When we set out to design the interior of a Kadey-Krogen, we think a lot about how the yacht will be used. Much of our thinking is guided by the fact that our owners spend a lot of time on their yachts, and often they climb aboard and stay on board for extended periods. Whether they’re cruising offshore or finding a secluded anchorage to spend some meaningful time on the hook, our owners don’t feel the need to rush to get back to civilization, because everything they need is at hand.
First off, our designers understand our market, and some of us spent a long time going up and down companionways in lumpy seas. Our interiors are designed to replicate single-level living wherever possible. We don’t believe in the “steppiness” that has grown out of yachts trying to optimize every cubic inch of interior volume (as inventive as some solutions may appear at first), but we don’t mind: It just shows how much better a properly designed yacht interior works.
If an army travels on its stomach, a long-range cruiser can enjoy extended campaigns by similar means. Don’t pine for a kitchen equipped with gourmet accoutrements: All of our yachts have galleys equipped with full-size appliances that make meal prep a joy rather than a minimalist chore. And with a little planning for provisioning and ingredients, a menu in a remote anchorage can rival the best creations on the home front. And it’s hard to beat the scenery and relaxed vibe.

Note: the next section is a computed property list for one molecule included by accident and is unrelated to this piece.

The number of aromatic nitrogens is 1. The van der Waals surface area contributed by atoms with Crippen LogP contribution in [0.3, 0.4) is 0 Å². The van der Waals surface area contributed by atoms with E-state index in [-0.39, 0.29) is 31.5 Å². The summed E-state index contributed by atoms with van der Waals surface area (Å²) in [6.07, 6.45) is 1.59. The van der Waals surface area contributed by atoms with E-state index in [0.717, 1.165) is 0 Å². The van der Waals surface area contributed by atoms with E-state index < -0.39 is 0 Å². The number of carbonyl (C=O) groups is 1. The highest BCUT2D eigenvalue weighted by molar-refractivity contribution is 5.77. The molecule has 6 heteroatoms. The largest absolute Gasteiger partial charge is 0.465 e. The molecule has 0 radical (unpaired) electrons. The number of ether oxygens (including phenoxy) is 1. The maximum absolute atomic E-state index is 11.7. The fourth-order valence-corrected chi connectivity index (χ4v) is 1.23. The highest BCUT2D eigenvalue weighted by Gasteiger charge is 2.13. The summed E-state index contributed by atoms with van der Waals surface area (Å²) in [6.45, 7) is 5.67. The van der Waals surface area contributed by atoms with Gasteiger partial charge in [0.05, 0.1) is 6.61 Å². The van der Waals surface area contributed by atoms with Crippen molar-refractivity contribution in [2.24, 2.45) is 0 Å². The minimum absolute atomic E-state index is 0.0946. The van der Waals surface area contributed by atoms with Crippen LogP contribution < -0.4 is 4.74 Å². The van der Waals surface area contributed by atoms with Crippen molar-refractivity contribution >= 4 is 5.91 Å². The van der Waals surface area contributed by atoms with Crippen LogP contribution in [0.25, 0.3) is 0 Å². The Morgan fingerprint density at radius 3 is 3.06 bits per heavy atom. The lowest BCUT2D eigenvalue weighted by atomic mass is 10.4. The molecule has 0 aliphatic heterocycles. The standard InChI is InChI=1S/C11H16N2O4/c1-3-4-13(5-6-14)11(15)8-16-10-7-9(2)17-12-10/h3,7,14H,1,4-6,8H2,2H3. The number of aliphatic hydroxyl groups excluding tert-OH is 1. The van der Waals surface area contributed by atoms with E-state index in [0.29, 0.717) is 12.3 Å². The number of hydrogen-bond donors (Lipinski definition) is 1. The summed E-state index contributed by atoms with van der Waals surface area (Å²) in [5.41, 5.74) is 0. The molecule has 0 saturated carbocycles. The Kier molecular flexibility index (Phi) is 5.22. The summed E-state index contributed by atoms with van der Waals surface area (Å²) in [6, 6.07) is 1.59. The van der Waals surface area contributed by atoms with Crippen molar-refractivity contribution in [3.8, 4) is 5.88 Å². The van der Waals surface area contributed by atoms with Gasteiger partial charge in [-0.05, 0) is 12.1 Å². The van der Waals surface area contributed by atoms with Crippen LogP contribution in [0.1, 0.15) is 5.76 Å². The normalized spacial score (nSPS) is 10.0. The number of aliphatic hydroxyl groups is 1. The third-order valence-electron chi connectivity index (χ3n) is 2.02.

We take our owners’ requests and insight very seriously in terms of interiors. How much third staterooms on yachts turn into ill-fitting stowage or just underused space. We have ideas about how to better use all space on board, and prospective owners may want to learn more about the flexibility of the design. After all, an additional office or second lounge area can really enhance the enjoyment of the yacht.